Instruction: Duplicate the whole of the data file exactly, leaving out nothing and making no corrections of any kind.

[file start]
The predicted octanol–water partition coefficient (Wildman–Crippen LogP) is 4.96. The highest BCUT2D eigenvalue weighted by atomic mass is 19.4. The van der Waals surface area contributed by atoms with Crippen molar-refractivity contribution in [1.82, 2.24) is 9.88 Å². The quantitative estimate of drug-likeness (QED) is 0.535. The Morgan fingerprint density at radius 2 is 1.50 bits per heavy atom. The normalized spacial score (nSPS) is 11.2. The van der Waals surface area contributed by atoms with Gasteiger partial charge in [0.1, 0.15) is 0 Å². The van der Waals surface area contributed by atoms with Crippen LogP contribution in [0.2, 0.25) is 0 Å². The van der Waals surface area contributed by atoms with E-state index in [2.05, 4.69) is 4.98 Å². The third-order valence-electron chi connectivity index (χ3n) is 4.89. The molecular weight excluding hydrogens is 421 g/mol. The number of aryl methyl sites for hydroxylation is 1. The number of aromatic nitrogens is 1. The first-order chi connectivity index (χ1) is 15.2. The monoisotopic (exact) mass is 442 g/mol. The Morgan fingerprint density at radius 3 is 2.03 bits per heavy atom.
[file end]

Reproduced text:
The predicted octanol–water partition coefficient (Wildman–Crippen LogP) is 4.96. The highest BCUT2D eigenvalue weighted by atomic mass is 19.4. The van der Waals surface area contributed by atoms with Crippen molar-refractivity contribution in [1.82, 2.24) is 9.88 Å². The quantitative estimate of drug-likeness (QED) is 0.535. The Morgan fingerprint density at radius 2 is 1.50 bits per heavy atom. The normalized spacial score (nSPS) is 11.2. The van der Waals surface area contributed by atoms with Gasteiger partial charge in [0.1, 0.15) is 0 Å². The van der Waals surface area contributed by atoms with Crippen LogP contribution in [0.2, 0.25) is 0 Å². The van der Waals surface area contributed by atoms with E-state index in [2.05, 4.69) is 4.98 Å². The third-order valence-electron chi connectivity index (χ3n) is 4.89. The molecular weight excluding hydrogens is 421 g/mol. The number of aryl methyl sites for hydroxylation is 1. The number of aromatic nitrogens is 1. The first-order chi connectivity index (χ1) is 15.2. The monoisotopic (exact) mass is 442 g/mol. The Morgan fingerprint density at radius 3 is 2.03 bits per heavy atom.